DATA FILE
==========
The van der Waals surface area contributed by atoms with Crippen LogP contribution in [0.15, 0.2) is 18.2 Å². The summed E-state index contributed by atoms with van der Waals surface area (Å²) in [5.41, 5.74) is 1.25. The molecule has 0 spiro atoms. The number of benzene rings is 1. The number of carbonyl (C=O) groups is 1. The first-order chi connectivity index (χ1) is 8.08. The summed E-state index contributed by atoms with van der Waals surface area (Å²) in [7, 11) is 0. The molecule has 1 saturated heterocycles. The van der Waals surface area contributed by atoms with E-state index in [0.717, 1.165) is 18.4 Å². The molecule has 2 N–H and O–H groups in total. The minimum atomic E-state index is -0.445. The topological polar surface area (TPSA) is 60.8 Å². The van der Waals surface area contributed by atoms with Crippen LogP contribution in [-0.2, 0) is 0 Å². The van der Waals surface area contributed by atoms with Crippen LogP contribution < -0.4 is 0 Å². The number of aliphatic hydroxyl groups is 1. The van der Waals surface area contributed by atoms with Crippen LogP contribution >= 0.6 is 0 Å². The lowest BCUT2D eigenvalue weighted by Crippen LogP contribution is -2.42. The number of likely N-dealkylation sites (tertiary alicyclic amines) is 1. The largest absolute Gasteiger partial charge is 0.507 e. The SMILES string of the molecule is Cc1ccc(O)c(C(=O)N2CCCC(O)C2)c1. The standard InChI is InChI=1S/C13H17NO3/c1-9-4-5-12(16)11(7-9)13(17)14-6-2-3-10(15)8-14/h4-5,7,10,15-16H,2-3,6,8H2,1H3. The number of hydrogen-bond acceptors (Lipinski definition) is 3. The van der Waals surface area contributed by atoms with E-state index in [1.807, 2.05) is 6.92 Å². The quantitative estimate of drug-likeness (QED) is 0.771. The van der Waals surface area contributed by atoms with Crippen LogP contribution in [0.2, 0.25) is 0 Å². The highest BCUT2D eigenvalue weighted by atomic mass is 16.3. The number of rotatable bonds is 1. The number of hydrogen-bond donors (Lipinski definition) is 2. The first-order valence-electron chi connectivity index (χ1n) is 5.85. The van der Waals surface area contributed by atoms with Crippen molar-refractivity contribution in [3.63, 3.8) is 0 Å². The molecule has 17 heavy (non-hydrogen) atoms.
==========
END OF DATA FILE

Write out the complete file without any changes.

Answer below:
The van der Waals surface area contributed by atoms with Crippen LogP contribution in [0.15, 0.2) is 18.2 Å². The summed E-state index contributed by atoms with van der Waals surface area (Å²) in [5.41, 5.74) is 1.25. The molecule has 0 spiro atoms. The number of benzene rings is 1. The number of carbonyl (C=O) groups is 1. The first-order chi connectivity index (χ1) is 8.08. The summed E-state index contributed by atoms with van der Waals surface area (Å²) in [7, 11) is 0. The molecule has 1 saturated heterocycles. The van der Waals surface area contributed by atoms with E-state index in [0.717, 1.165) is 18.4 Å². The molecule has 2 N–H and O–H groups in total. The minimum atomic E-state index is -0.445. The topological polar surface area (TPSA) is 60.8 Å². The van der Waals surface area contributed by atoms with Crippen LogP contribution in [-0.2, 0) is 0 Å². The van der Waals surface area contributed by atoms with Crippen LogP contribution < -0.4 is 0 Å². The number of aliphatic hydroxyl groups is 1. The van der Waals surface area contributed by atoms with Crippen LogP contribution >= 0.6 is 0 Å². The lowest BCUT2D eigenvalue weighted by Crippen LogP contribution is -2.42. The number of likely N-dealkylation sites (tertiary alicyclic amines) is 1. The largest absolute Gasteiger partial charge is 0.507 e. The SMILES string of the molecule is Cc1ccc(O)c(C(=O)N2CCCC(O)C2)c1. The standard InChI is InChI=1S/C13H17NO3/c1-9-4-5-12(16)11(7-9)13(17)14-6-2-3-10(15)8-14/h4-5,7,10,15-16H,2-3,6,8H2,1H3. The number of hydrogen-bond acceptors (Lipinski definition) is 3. The van der Waals surface area contributed by atoms with E-state index in [1.807, 2.05) is 6.92 Å². The quantitative estimate of drug-likeness (QED) is 0.771. The van der Waals surface area contributed by atoms with Crippen LogP contribution in [0.2, 0.25) is 0 Å². The highest BCUT2D eigenvalue weighted by atomic mass is 16.3. The number of rotatable bonds is 1. The number of hydrogen-bond donors (Lipinski definition) is 2. The first-order valence-electron chi connectivity index (χ1n) is 5.85. The van der Waals surface area contributed by atoms with Crippen molar-refractivity contribution in [3.63, 3.8) is 0 Å². The molecule has 17 heavy (non-hydrogen) atoms.